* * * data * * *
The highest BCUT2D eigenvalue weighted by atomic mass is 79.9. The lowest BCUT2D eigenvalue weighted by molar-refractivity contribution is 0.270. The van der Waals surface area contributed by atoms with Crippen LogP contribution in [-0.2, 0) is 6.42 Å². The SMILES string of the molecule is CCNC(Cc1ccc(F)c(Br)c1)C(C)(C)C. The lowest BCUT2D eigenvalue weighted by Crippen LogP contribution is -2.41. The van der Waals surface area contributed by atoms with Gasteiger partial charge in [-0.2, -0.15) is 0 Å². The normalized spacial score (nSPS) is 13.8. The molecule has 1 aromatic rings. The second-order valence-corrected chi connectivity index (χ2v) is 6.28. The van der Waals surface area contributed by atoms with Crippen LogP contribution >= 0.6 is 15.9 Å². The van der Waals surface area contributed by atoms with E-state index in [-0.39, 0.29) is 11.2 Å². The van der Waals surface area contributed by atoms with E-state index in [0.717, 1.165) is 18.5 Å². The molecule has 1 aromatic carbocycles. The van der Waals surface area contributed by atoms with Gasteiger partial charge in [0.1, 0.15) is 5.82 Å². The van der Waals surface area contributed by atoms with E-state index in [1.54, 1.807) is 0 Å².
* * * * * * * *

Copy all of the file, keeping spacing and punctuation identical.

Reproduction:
The highest BCUT2D eigenvalue weighted by atomic mass is 79.9. The lowest BCUT2D eigenvalue weighted by molar-refractivity contribution is 0.270. The van der Waals surface area contributed by atoms with Crippen LogP contribution in [-0.2, 0) is 6.42 Å². The SMILES string of the molecule is CCNC(Cc1ccc(F)c(Br)c1)C(C)(C)C. The lowest BCUT2D eigenvalue weighted by Crippen LogP contribution is -2.41. The van der Waals surface area contributed by atoms with Gasteiger partial charge in [-0.2, -0.15) is 0 Å². The normalized spacial score (nSPS) is 13.8. The molecule has 1 aromatic rings. The second-order valence-corrected chi connectivity index (χ2v) is 6.28. The van der Waals surface area contributed by atoms with Crippen LogP contribution >= 0.6 is 15.9 Å². The van der Waals surface area contributed by atoms with E-state index in [-0.39, 0.29) is 11.2 Å². The van der Waals surface area contributed by atoms with E-state index in [0.717, 1.165) is 18.5 Å². The molecule has 1 aromatic carbocycles. The van der Waals surface area contributed by atoms with Gasteiger partial charge in [0.1, 0.15) is 5.82 Å². The van der Waals surface area contributed by atoms with E-state index in [1.54, 1.807) is 0 Å².